Listen To This Story
Rest easy — I’m not about to present a catalog of George Santos’s lies. Anyone who wishes to take a guided tour of his fabricated life can find a reasonably comprehensive account — at least of what has come out so far — here and here.
I’m interested instead in the impact of Santos as a phenomenon. We have long witnessed politicians, celebrities, and various other public figures covering the hardwood floor of truth with throw-rugs of various size, color, and texture — a trove of embellishments, pufferies, evasions. But Santos has laid down wall-to-wall carpeting: Pretty much everything significant or appealing about his life he just made up.
This has naturally spawned much gleeful mockery among political enemies and comedians; outrage among voters and local Long Island power-brokers who feel duped; and very fancy dancing among those, like House Speaker Kevin McCarthy (R-CA), who see Santos as nothing more than a vote in a superslim GOP House majority. WhoWhatWhy joined the fray with a droll “Guest Opinion” Santos himself might have submitted in his defense.
I laughed, albeit bitterly, along with that piece. But here’s what I’m not laughing about: the newly minted Santos Scale. It’s a logarithmic scale, like the one named for Richter that we use for seismic activity, each whole number from 1 to 10 being 10 times as powerful as the one before. This makes it a very long scale, with lots of room in it, from barely a shiver to a devastating quake.
It’s only fitting that George Santos should be a 10.0 on his own scale, though it is not out of the question that an even bigger, bolder liar may come along in due course. For now, though, Santos has laid down a formidable marker, one that would have been instantly fatal politically before the advent of Donald Trump and his 30,573 documented in-office falsehoods, nearly half of which came in his final year as he ramped up his efforts to hold onto power.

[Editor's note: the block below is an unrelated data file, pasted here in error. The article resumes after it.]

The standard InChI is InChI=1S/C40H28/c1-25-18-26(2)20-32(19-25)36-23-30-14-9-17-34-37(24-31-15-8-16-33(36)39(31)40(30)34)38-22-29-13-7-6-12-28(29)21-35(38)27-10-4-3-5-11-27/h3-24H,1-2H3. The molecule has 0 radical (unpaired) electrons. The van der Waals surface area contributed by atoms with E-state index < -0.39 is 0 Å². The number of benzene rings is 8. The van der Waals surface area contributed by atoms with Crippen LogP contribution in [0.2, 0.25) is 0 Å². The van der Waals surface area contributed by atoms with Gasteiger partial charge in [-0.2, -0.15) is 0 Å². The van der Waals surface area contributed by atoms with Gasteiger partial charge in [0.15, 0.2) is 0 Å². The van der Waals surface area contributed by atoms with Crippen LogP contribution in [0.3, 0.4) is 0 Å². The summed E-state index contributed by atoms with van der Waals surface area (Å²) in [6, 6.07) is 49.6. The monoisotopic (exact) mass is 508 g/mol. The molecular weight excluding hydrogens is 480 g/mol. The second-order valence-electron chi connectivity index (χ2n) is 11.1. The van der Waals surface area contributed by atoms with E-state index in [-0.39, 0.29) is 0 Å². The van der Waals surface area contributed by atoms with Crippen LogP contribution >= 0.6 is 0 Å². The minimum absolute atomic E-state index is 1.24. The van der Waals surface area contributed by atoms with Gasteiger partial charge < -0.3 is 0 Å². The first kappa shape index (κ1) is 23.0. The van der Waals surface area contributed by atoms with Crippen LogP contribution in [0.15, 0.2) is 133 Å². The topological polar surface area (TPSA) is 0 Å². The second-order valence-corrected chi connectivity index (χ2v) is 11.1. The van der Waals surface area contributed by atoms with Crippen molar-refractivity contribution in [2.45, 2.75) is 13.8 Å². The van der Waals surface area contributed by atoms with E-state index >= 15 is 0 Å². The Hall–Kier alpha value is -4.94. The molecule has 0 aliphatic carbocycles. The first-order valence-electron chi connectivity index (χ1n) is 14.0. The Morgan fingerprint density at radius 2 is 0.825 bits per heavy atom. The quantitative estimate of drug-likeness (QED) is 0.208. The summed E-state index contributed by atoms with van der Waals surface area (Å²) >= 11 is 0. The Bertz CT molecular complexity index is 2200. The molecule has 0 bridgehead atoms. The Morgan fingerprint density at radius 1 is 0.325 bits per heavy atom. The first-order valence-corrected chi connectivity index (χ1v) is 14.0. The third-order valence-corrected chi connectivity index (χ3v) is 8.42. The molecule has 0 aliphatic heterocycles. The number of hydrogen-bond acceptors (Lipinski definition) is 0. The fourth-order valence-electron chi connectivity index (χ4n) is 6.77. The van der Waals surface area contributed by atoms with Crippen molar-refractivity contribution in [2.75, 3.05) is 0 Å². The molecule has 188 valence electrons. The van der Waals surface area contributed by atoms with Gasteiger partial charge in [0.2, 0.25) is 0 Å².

In so doing, he made room for a Santos, because Trump’s base and virtually the entire GOP and right-wing media gave up wholesale on facts that had the nerve to stand in the way of something they wanted.
Now Santos is doing his part, because fabrications, misrepresentations, and lies, going forward, are going to be measured on the Santos Scale. They already are. Not in decimal fractions but in something just as telling: our general impression of how serious a given falsehood or collection of falsehoods is.
Take the case of Anna Paulina Luna, the newly elected GOP representative of Florida’s newly redrawn 13th Congressional District. Luna, nee Mayerhofer, is the subject of a recent article in The Washington Post revealing that numerous friends, family members, and colleagues recall a biography markedly different from the one Luna put forward as a candidate. The piece — which reads for all the world like the Post’s answer to The New York Times’ explosive takedown of Santos — is titled “The making of Anna Paulina Luna” and is summed up by Post editors thus: “Luna’s sharp turn to the right, her account of an isolated and impoverished childhood, and her embrace of her Hispanic heritage have surprised some friends and family who knew her before her ascent to the U.S. House this year.”